Vintage DD turntables. Are we living dangerously?


I have just acquired a 32 year old JVC/Victor TT-101 DD turntable after having its lesser brother, the TT-81 for the last year.
TT-101
This is one of the great DD designs made at a time when the giant Japanese electronics companies like Technics, Denon, JVC/Victor and Pioneer could pour millions of dollars into 'flagship' models to 'enhance' their lower range models which often sold in the millions.
Because of their complexity however.......if they malfunction.....parts are 'unobtanium'....and they often cannot be repaired.
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Vinyl was too cheap in the 70’s ?
Record dealers drilled sleever and cut corners on the sleeves to mark discounted vinyl, but drilling record labels is something strange, maybe not strange for Japanese ? LOL

Why disc stabilizers are not recommended by SAEC for their Mat ?
Disc stabilizers (record weight) were very popular in the 70’s/80’s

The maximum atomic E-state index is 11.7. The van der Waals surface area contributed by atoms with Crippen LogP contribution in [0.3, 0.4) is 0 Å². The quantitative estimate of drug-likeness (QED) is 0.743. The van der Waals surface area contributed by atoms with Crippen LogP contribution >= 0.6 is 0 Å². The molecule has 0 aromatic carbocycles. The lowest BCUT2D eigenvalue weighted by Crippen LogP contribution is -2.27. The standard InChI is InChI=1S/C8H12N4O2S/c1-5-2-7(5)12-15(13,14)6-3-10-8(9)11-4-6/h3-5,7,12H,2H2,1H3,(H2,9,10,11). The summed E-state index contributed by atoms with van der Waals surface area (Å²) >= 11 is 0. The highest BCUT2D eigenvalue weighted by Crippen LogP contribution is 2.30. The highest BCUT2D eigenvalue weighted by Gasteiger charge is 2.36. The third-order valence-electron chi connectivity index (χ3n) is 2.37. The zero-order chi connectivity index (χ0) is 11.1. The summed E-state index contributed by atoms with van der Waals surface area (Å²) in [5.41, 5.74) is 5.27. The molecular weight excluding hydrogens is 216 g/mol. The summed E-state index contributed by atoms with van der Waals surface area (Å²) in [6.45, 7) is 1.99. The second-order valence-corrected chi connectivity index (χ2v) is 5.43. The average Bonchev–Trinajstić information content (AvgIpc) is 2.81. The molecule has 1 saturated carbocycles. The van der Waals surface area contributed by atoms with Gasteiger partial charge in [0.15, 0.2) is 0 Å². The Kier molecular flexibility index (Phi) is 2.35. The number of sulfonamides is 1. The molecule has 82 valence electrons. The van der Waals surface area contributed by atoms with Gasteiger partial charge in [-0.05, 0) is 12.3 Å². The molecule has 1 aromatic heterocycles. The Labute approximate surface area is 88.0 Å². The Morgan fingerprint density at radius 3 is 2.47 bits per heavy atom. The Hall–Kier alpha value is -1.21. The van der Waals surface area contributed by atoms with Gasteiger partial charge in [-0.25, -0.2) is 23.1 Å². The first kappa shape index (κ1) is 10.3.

Without record weight drilling is the only way to fix the record to the mat to avoid slippery according to SAEC

I prefer weight on top, no drilling for sure.
I thought SAEC provided that metal bridge to fix the mat to the spindle, i was wrong :( 

SAEC also warned up: they do not recommend to use tape, even thin tape under the mat.


That's actually pretty fascinating overall.

However what I find really odd is that over all the years I have been listening to and perusing LPS in stores etc, that I have never seen one single example with a hole drilled in it for this purpose.

Anybody ever seen one that would align with this information?
The SAEC mat is not prone to slipping on the platter surface even without tape and without drilling the LP, but I do use a record weight and will continue to do so. The drilling seems to have been recommended to prevent the LP from moving with respect to the mat. Live and learn.